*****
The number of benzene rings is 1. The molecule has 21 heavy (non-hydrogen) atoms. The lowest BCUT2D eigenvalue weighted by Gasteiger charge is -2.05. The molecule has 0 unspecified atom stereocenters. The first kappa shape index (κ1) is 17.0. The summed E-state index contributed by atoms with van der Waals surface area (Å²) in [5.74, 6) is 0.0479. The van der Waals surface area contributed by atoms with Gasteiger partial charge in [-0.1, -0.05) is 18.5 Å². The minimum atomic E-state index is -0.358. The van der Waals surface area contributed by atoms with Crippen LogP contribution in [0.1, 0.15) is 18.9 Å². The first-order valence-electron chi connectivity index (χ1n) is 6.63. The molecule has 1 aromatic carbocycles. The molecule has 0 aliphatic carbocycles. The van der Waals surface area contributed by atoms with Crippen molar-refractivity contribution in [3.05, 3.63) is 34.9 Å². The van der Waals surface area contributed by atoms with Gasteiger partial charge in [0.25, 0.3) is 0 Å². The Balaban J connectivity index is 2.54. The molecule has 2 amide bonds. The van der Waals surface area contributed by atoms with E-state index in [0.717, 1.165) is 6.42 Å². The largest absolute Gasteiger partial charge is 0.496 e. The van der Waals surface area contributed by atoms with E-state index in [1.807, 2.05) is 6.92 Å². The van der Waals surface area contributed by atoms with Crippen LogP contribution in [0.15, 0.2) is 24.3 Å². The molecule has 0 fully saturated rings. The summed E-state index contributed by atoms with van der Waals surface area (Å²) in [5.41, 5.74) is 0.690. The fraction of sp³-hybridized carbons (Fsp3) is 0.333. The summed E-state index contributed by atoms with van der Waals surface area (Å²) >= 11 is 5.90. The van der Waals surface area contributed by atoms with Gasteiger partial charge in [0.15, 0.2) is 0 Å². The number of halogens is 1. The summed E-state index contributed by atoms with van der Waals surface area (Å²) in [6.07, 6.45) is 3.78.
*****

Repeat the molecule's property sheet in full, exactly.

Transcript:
The number of benzene rings is 1. The molecule has 21 heavy (non-hydrogen) atoms. The lowest BCUT2D eigenvalue weighted by Gasteiger charge is -2.05. The molecule has 0 unspecified atom stereocenters. The first kappa shape index (κ1) is 17.0. The summed E-state index contributed by atoms with van der Waals surface area (Å²) in [5.74, 6) is 0.0479. The van der Waals surface area contributed by atoms with Gasteiger partial charge in [-0.1, -0.05) is 18.5 Å². The minimum atomic E-state index is -0.358. The van der Waals surface area contributed by atoms with Crippen LogP contribution in [0.1, 0.15) is 18.9 Å². The first-order valence-electron chi connectivity index (χ1n) is 6.63. The molecule has 1 aromatic carbocycles. The molecule has 0 aliphatic carbocycles. The van der Waals surface area contributed by atoms with Crippen molar-refractivity contribution in [3.05, 3.63) is 34.9 Å². The van der Waals surface area contributed by atoms with Gasteiger partial charge in [0.25, 0.3) is 0 Å². The Balaban J connectivity index is 2.54. The molecule has 2 amide bonds. The van der Waals surface area contributed by atoms with E-state index in [0.717, 1.165) is 6.42 Å². The largest absolute Gasteiger partial charge is 0.496 e. The van der Waals surface area contributed by atoms with E-state index in [1.807, 2.05) is 6.92 Å². The van der Waals surface area contributed by atoms with Crippen LogP contribution in [0.15, 0.2) is 24.3 Å². The molecule has 0 fully saturated rings. The summed E-state index contributed by atoms with van der Waals surface area (Å²) in [5.41, 5.74) is 0.690. The fraction of sp³-hybridized carbons (Fsp3) is 0.333. The summed E-state index contributed by atoms with van der Waals surface area (Å²) >= 11 is 5.90. The van der Waals surface area contributed by atoms with Gasteiger partial charge in [0.15, 0.2) is 0 Å². The number of halogens is 1. The summed E-state index contributed by atoms with van der Waals surface area (Å²) in [6.07, 6.45) is 3.78.